Irrıtable bowel

The irritable bowel diet includes some basic rules regarding the foods that can be consumed and those that must be avoided. Entrust yourself to a dietician who will advise you on the correct diet

What does the irritable colon diet include? Before answering this question it is good to try to understand what it is and what this disorder entails, which afflicts different people in the world. Irritable bowel syndrome is a common and debilitating condition, which mainly affects the female sex and occurs mainly between the ages of 20 and 50. If you suspect your symptoms, ask a specialist for a colonoscopy.

This disorder affects the final portion of the large intestine and manifests itself with discomfort and abdominal pain, which generally improves after evacuation. The clinical picture is rather generic, with symptoms (diarrhea and constipation, often alternating) that are not attributable to pathological alterations of the organ.

According to the findings of the studies, the irritable bowel syndrome would be attributable more than anything else to the psychological state of the subject, and could coincide with stressful events, both physical (bacterial or viral infections, surgical interventions) and psychic (anxiety, deaths, separations , social phobia). Often those who deal with this condition also suffer from migraine, depression, anxiety, chronic fatigue, cystitis, fibromyalgia and sexual problems.

Diet for irritable bowel: what to eat?

Many professionals believe that irritable bowel syndrome improves with the patient’s emotional balance. However, it is important to take care of food, following a few simple rules:

  • ensure proper hydration of the organism, taking at least 1.5-2 liters of water throughout the day. In this way the faeces tend to have a soft consistency;
  • consume foods rich in fiber (at least 30 g per day);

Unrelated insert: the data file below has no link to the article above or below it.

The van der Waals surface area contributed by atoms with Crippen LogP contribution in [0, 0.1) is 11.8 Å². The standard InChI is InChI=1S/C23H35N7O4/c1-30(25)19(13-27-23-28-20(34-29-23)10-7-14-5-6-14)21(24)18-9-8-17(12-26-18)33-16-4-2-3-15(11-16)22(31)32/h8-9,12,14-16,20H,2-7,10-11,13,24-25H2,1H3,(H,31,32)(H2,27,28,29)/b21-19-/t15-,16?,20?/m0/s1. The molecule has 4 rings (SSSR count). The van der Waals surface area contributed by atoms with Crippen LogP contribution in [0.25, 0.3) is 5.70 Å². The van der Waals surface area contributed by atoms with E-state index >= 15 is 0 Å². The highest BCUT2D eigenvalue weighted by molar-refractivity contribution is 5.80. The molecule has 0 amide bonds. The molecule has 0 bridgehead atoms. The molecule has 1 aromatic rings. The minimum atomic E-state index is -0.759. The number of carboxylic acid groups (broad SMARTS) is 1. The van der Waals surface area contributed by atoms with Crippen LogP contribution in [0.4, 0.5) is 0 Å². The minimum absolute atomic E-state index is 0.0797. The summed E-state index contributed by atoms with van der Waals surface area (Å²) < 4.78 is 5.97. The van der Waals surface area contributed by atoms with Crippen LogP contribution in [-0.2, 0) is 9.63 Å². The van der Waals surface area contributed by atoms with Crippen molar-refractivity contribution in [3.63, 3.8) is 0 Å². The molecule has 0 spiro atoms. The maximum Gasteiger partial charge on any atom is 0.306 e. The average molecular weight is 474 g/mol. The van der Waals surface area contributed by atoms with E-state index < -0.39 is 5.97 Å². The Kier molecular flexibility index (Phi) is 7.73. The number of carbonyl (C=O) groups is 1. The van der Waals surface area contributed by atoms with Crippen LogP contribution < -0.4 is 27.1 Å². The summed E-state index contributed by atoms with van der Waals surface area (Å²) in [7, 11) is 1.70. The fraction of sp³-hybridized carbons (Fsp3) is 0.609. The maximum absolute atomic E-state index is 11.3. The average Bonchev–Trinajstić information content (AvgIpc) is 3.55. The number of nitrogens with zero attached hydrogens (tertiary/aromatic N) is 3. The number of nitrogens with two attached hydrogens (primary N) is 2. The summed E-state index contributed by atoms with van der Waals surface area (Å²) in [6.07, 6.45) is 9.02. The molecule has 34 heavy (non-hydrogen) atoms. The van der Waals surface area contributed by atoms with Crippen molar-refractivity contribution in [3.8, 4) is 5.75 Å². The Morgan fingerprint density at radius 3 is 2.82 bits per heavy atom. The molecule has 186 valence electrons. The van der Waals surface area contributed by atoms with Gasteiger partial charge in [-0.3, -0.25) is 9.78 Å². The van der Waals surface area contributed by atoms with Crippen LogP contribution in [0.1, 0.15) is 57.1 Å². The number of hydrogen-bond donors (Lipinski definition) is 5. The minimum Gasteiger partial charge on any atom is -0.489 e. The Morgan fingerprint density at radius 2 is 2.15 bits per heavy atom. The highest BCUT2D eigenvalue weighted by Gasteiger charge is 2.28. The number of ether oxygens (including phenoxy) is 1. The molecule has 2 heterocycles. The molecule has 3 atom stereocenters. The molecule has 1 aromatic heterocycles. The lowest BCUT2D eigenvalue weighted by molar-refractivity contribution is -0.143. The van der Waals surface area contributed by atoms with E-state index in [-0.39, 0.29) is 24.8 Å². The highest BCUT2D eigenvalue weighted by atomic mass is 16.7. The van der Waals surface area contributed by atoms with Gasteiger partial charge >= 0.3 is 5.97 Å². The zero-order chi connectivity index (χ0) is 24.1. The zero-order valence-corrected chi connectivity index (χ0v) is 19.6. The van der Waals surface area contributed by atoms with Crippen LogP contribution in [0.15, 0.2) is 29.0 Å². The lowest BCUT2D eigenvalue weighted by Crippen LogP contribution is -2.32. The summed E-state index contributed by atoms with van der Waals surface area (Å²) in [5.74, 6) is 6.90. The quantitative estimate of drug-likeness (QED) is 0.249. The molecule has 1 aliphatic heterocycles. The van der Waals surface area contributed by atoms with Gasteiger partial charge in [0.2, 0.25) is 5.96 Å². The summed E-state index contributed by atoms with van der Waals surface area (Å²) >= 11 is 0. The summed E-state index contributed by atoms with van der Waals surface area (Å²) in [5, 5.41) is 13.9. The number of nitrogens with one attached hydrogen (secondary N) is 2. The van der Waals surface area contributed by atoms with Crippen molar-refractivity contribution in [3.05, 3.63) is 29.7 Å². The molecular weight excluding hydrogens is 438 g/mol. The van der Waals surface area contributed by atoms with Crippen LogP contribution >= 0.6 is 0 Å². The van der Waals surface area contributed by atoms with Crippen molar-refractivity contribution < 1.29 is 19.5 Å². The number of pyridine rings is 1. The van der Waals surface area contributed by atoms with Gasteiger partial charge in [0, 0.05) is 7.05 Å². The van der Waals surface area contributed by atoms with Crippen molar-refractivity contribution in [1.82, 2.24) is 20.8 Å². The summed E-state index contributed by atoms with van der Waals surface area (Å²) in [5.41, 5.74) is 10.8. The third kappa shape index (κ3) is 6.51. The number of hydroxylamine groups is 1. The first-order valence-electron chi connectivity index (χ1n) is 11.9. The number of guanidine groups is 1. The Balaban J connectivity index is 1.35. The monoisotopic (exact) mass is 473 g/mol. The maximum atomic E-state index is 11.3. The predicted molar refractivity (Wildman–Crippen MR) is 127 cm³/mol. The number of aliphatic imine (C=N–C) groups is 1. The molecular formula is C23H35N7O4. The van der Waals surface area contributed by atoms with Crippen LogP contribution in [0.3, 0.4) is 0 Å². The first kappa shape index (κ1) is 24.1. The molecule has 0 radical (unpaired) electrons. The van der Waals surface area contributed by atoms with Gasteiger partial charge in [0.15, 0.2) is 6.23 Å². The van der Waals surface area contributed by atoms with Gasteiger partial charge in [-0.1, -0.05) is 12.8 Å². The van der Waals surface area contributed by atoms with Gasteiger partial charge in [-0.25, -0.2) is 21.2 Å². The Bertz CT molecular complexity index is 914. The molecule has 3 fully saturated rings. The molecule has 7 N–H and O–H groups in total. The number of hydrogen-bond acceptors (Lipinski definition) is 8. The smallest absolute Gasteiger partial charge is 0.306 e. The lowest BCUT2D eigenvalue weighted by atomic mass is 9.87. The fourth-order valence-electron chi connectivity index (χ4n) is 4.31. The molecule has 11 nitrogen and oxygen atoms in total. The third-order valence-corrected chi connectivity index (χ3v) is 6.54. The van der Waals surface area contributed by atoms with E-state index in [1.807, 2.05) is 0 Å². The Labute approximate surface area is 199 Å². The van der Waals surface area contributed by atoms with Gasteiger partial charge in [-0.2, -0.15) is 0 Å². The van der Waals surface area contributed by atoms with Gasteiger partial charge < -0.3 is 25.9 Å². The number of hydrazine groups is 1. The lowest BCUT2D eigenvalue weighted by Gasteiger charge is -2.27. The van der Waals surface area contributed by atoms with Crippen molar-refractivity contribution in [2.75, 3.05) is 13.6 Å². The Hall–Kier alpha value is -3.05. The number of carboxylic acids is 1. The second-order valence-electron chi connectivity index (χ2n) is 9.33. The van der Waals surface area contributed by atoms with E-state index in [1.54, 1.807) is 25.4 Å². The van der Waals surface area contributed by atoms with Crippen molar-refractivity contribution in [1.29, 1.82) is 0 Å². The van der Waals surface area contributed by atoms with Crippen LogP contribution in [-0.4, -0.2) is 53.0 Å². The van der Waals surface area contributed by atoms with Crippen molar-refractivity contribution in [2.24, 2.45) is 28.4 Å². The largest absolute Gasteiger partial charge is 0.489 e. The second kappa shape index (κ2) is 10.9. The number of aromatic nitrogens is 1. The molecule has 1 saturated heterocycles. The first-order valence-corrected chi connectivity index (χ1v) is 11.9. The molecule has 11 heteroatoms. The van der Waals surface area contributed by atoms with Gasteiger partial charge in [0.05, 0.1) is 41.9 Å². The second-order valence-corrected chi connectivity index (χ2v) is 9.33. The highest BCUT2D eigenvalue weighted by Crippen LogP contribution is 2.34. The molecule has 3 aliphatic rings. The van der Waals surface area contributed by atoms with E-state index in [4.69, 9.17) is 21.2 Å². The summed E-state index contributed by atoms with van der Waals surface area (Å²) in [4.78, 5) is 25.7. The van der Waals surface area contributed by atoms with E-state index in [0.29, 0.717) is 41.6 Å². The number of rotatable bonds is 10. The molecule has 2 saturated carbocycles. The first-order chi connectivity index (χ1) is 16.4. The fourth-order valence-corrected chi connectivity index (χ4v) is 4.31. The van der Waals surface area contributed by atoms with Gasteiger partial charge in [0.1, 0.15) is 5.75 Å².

• eat at regular times and slowly, chewing the food well;
  • choose light sauces (raw EVO oil);
  • consume lean meat, so as to guarantee greater digestibility;
  • consume bread, pasta, rice, oats, rye and barley in moderation;
  • prefer seasoned cheeses;
  • eat fruit away from meals;
  • consume vegetables, which, thanks to a good supply of fiber, promotes intestinal peristalsis;
  • take fish, fresh or frozen, at least three times a week, because it is light and digestible. However, it is better to prefer simple preparations and cooking (grilled, steamed, baked, baked).

But in the case of an irritable colon diet what to eat for breakfast? Breakfast is one of the most important meals, but it is often not clear how to maneuver. In the case of an irritable colon associated with diarrhea, an optimal breakfast can be based on soy milk, with added corn flakes or puffed rice. If, on the other hand, it is associated with constipation: wholemeal rusks, milk with whole grains or yogurt with bran.

Irritable bowel diet: what are the foods to avoid?

The irritable bowel diet also includes the elimination or limitation of certain foods, which could promote diarrhea or constipation. Not taking certain foods is so important, as understanding what is appropriate to consume, for this reason it is essential to rely on a dietician to establish the food plan to follow.

However, in general, it can be said that the foods to be avoided in the irritable colon diet are:

  • tea, coffee and caffeine-based drinks, as they irritate the intestinal mucosa;
  • alcohol, as they cause intestinal swelling;
  • legumes, especially lentils and beans, which ferment in the colon and produce gas, causing intestinal pain and swelling;
  • certain types of fruit, namely bananas, plums, apricots and pears, because they can generate meteorism and worsen, if present, diarrhea;
  • sausages and cured meats, as they are too heavy for the irritable bowel, given the presence of additives (if you really need to consume them, it is better to opt for lean cuts);
  • spices and spicy sauces, as they irritate the intestinal mucosa;
  • fresh dairy products, because they cause irritation of the intestinal bacterial flora, generating attacks of acute colitis;
  • bran, which, if taken in excess, can cause irritation of the colon;
  • sweets, since they tend to worsen diarrheal episodes.

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